Mr Bird - The Victorian experience is the same.

Mr COPE - The honorable member for Batman quoted illustrations similar to those

I have given to-day when he spoke to the second reading of the bill the other night. The examples he gave indicated that the advantage gained from having one's name at the top of the ballot-paper was 3 per cent, or 1,200 out of every 40,000 votes.

We all know, too, that many people, especially those who are casting an absentee vote, are in a hurry when they enter the booth and merely vote across the paper for the Senate and down the paper for the House of Representatives. Although we appreciate that this is not an intelligent vote, I think we all agree that every candidate in a federal election should have an equal right to benefit from that kind of vote. The benefit should not depend upon whether one's name starts with an A, a B or a C; it should depend upon the order in which his name is drawn out of the hat. Can any honorable member of this House, including the Minister for the Interior (Mr. Freeth), who is sitting at the table, say that drawing the names out of the hat is not a just system? We of the Labour Party in New South Wales realized many years ago the justice of drawing the names out of the hat in connexion with pre-selection ballots. About five or six years ago we altered our rules to provide for that method of drawing and candidates in New South Wales now use that system of drawing to determine the position in which their names appear on ballot-papers in pre-selection ballots. There have even been instances in which people have changed their names by deed poll in order to obtain a good position on the ballot-paper. Surely that is adequate evidence of how the present system can be abused. Why should any person enjoy an advantage over another simply because his name happens to start with a letter that occurs earlier in the alphabet? Certainly, as my name starts with C, I have no great complaint for my name has appeared at the top of the ballot-paper on almost every occasion, but I do realize the injustice of the system. I believe that every man should be treated equally when he stands for Parliament.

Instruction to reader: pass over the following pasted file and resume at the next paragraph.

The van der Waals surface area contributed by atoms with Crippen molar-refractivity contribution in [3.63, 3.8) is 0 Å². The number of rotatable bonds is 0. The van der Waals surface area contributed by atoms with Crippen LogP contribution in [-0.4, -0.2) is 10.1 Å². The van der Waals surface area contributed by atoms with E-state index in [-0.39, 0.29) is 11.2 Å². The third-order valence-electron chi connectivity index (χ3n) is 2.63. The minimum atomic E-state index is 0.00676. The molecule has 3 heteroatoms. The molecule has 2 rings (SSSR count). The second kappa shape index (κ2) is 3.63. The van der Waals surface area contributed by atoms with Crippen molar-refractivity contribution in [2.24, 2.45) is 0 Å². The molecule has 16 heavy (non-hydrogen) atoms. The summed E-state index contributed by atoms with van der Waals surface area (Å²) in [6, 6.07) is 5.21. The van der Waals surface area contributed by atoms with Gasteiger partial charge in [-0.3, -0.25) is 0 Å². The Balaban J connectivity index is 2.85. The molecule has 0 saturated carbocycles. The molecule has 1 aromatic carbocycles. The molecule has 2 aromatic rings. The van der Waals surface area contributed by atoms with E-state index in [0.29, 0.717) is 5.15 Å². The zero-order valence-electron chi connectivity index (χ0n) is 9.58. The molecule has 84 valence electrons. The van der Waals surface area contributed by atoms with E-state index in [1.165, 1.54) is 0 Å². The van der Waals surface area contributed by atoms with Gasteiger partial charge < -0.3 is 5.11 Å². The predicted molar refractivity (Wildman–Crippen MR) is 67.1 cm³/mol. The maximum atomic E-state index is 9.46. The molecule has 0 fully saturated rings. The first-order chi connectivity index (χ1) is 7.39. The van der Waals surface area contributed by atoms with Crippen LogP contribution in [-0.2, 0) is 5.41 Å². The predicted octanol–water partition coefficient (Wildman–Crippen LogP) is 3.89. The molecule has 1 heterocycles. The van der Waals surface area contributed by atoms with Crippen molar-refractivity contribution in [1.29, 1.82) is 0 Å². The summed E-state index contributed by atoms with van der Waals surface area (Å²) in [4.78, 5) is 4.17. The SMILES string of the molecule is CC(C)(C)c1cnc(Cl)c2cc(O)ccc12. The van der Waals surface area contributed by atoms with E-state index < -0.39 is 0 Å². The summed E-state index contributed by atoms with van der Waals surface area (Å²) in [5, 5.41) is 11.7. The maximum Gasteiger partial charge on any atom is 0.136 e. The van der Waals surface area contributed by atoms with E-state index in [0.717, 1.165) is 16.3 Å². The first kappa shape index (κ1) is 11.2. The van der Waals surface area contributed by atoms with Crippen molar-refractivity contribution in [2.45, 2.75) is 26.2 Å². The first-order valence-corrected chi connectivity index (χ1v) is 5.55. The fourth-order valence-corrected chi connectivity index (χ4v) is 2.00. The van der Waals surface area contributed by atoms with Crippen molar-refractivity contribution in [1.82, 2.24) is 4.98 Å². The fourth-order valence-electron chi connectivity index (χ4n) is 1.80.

Let me refer now to the. informal votes cast at Senate elections under the present system. We of the Australian Labour Party feel that the system is unjust. For eleven years now, we have seen evidence of the need for some change in it. That need has been clearly demonstrated by the number of informal votes cast during the last ten or eleven years. It is also clear that, the more candidates there are at an election, the greater is the number of informal votes cast. For instance, in New South Wales the number of candidates for the Senate in 1949 was 22. Out of the total of 1,848,572 votes cast, 222,576, or 12.04 per cent., were informal. In 1959, when there were 24 candidates for the Senate, the informal votes totalled 7.87 per cent. In 1953, when the election was for the Senate only - there was no election for the House of Representatives that year - the number of informal votes dropped to 3.97 per cent. In 1955, when fourteen candidates stood for election, the informal votes totalled 8.75 per cent., and in 1958, when 21 candidates stood for election, the informal votes totalled 12.45 per cent. Surely those figures indicate to the Minister and to the House that there is a dire need for simplification of our system of voting for the Senate.